For most people this isn't really an important thing. At the end of the day maybe it isn't important. There will be reviews from people who are not fussed, and an audience for these reviews which is not fussed. And then there will be people who do feel the system is flawed, so they will be cautious and selective about their information sources. There will be some people who will value your reviews because they trust you and feel that your opinions align with theirs over time. And then there are people who just want to have a good time geeking out about things they like. At a certain point you have to accept that you are part of a much larger process of information exchange, and you will only address a segment of the audience that relates to you. You can influence things by persistence and example to grow that segment, but there will always be people who are comfortable with different approaches.

And you will always, always, always be called a shill :)

Hey Lachlan - nice to see you back. I guess I really am banging my head against the proverbial wall here then.

Here's the question though - if I look at the number of followers, it clearly indicates the way I'm reviewing has more value to a lot of people than a lot of others. If that is the case - then why can't we change the system? Companies want to make better products - lets help them. Consumers want a better idea of the bad ones - lets help them. Head-Fi wants to bring more traffic in - lets do it by accuracy in what is written.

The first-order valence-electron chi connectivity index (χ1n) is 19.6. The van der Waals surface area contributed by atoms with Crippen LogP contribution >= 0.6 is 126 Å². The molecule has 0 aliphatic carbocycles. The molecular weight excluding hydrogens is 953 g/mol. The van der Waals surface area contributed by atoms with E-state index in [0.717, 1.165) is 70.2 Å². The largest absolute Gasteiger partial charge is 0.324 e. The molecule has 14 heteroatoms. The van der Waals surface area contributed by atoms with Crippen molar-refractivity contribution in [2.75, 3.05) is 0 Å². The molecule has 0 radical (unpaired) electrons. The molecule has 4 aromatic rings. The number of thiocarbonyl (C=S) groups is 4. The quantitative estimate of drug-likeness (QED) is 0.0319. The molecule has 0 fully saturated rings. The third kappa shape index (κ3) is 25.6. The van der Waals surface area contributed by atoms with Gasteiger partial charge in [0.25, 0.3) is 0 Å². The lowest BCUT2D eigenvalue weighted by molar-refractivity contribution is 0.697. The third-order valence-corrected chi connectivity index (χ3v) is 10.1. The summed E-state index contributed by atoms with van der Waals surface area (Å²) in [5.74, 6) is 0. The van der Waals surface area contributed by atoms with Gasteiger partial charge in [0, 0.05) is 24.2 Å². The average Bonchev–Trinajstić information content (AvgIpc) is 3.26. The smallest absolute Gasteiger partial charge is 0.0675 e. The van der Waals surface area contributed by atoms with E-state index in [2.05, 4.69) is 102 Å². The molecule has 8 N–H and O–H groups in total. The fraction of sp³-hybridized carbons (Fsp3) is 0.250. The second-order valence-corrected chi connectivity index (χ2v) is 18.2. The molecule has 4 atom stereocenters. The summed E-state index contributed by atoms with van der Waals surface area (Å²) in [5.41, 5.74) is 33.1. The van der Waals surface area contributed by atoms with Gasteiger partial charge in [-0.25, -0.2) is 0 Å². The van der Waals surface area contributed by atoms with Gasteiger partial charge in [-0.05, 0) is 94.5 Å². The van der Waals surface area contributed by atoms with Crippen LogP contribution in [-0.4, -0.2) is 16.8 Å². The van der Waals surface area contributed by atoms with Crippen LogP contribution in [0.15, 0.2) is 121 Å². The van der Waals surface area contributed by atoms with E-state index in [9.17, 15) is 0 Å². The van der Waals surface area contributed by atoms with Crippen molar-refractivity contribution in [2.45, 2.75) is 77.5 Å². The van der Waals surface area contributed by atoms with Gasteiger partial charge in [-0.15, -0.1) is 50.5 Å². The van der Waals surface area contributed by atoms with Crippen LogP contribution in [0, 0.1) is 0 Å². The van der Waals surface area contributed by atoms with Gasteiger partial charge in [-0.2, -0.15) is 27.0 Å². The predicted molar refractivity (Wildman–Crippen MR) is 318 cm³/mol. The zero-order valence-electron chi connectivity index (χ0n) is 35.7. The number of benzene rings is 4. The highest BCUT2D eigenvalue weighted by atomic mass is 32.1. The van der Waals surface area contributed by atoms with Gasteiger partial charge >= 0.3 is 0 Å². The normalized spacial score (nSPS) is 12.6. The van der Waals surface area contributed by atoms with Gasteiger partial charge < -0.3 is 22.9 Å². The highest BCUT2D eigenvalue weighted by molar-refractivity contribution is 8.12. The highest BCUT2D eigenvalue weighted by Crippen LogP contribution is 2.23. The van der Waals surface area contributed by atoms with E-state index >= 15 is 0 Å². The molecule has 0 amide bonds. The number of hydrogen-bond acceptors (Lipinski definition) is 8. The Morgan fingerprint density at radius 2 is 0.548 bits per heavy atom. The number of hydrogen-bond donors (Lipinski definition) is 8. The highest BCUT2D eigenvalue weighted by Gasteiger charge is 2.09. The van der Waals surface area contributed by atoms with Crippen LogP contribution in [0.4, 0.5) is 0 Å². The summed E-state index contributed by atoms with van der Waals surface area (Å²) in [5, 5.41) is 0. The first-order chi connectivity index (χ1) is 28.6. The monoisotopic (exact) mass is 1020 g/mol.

Surely the alternative is that eventually all standards drop, and we're left with a site which has such a low SNR ratio a lot of people no longer see the value in it. This leads to lower numbers of credible reviews. Which leads to lower sponsorship. Which ultimately leads to a self-fulfilling negative cycle.

There is a reason why (until recently) I have chosen to keep virtually all my reviews here, to not look for any rewards or money (although plenty is on offer), and keep the standards I have done.

And I refuse to believe it is impossible to change this cycle.
 
Nov 3, 2017 at 9:20 PM Post #30 of 198

sjb57

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You can get banned from Head-fi for flipping review samples. In theory it's supposed to make us more impartial since otherwise, people would get a few samples, write a half-assed review and sell for profit. There is no shortage of brilliant people here in it for passion but a trust based system like that still isn't viable unfortunately.
Punters are not thick & will quickly spot & call out such a corrupt reviewer. Unfortunately, some punters are cruel too. And, it you are selling after say 6 months you are only getting a fraction of the original value. OK might still be good money on expensive kit but TRANSPARENCY is the answer, not pretending gifts are loans or sample.